Don’t hesitate to enlist the help of a consumer credit counselor or financial planner if you aren’t sure how to proceed. These financial professionals can tell you which debts you should focus on paying off first and which ones can wait for a while. Your local credit union may also be able to help you with this. Some credit card companies even have counselors who can help you to organize your debts. 

How To Improve Your Credit Score

If you’re ready to increase your credit score, you can start by making all your payments on time, not applying for new credit for a while, checking your credit report, and keeping your old accounts open.

Make On-Time Payments

One of the greatest enemies of a good credit score is late payments. Late payments hurt your score and make it harder to qualify for lines of credit or loans. When you do qualify, they’ll be more expensive. 

Schedule automatic payments or mark payment due dates on your calendar. Make your payments on time every month to boost and preserve your credit score. And, if possible, pay more than the minimum payment. 

Give Your Credit Cards a Break

If you’re struggling to pay the debts you currently owe, it might be time to give your cards a break. Every new credit card means another monthly payment to keep track of. Plus, when you apply for a new credit card, the lender makes a hard inquiry on your credit, which lowers your score slightly. The more hard inquirieslenders make, the more your score is impacted.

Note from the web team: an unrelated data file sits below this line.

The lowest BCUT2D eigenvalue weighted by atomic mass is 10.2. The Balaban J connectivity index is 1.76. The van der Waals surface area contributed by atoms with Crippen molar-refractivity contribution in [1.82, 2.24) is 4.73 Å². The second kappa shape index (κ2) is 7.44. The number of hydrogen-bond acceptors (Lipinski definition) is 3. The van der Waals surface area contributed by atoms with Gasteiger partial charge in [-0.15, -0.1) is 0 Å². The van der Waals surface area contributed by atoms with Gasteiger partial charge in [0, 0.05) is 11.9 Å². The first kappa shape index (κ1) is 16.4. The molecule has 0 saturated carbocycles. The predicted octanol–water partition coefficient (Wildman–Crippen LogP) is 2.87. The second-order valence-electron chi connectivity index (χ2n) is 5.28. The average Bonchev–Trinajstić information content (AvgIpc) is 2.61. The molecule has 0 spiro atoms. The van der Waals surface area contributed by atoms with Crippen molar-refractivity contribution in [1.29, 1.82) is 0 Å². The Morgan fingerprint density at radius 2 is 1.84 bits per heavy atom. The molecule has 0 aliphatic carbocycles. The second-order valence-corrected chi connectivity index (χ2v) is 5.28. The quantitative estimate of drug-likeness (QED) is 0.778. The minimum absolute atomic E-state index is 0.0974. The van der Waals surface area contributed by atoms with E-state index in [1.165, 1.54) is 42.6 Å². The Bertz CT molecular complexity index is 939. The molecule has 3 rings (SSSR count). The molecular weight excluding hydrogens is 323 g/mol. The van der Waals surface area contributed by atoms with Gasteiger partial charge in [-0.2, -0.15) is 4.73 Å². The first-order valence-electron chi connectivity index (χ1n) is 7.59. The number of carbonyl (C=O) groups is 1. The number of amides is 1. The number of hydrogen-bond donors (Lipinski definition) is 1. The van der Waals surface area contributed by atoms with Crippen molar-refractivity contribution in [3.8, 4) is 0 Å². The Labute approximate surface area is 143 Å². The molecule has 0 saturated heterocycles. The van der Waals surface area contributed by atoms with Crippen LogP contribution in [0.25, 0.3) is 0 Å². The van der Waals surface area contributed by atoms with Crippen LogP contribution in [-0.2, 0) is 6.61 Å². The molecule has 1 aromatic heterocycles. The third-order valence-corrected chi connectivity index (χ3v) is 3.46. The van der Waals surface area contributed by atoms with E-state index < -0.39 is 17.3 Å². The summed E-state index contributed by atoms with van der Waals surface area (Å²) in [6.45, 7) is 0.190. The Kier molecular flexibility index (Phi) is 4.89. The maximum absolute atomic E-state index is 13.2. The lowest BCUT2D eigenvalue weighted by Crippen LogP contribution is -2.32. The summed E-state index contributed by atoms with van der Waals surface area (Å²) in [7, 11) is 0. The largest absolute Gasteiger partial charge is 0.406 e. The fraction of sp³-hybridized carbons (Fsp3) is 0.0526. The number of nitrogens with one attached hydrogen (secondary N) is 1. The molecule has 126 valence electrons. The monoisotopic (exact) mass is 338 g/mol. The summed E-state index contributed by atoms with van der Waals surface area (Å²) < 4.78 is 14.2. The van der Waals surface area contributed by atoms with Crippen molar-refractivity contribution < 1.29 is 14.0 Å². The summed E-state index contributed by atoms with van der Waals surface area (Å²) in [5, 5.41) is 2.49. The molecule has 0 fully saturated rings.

Check Your Credit Report

It is important to stay on top of your credit score and pull a copy of your credit report from each of the three major bureaus (TransUnion, Experian, and Equifax) at least once a year. And don’t forget to get a copy of your VantageScore as well, as this is also used by lenders.

Make sure that there are no errors on your credit report and take action immediately if there are. Dispute errors as soon as you see them. If you’re working hard to improve your credit score, you don’t want an error on your credit report to set you back.

Keep Old Accounts Open

Even if you no longer use a particular credit card or line of credit, don’t close the account, especially if you have a long history of timely payments on it. One measure of your credit score is the length of open accounts. The older the account, the better for your credit.

Avoid High Credit Card Balances

Regardless of what your credit limit is, it’s best to use only about 30–35% of your credit. In financial terms, this is called your credit utilization ratio. Spending about 30% of your credit limit each month, then paying your bill off in full, is the best way to use your card. 

Written By:

The Upsolve Team

Upsolve is fortunate to have a remarkable team of bankruptcy attorneys, as well as finance and consumer rights professionals, as contributing writers to help us keep our content up to date, informative, and helpful to everyone.

Attorney Andrea Wimmer


Andrea practiced exclusively as a bankruptcy attorney in consumer Chapter 7 and Chapter 13 cases for more than 10 years before joining Upsolve, first as a contributing writer and editor and ultimately joining the team as Managing Editor. While in private practice, Andrea handled... read more about Attorney Andrea Wimmer

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Upsolve is a 501(c)(3) nonprofit that started in 2016. Our mission is to help low-income families who cannot afford lawyers file bankruptcy for free, using an online web app. Our team includes lawyers, engineers, and judges. We have world-class funders that include the U.S. government, former Google CEO Eric Schmidt, and leading foundations. It's one of the greatest civil rights injustices of our time that low-income families can't access their basic rights when they can't afford to pay for help. Combining direct services and advocacy, we're fighting this injustice.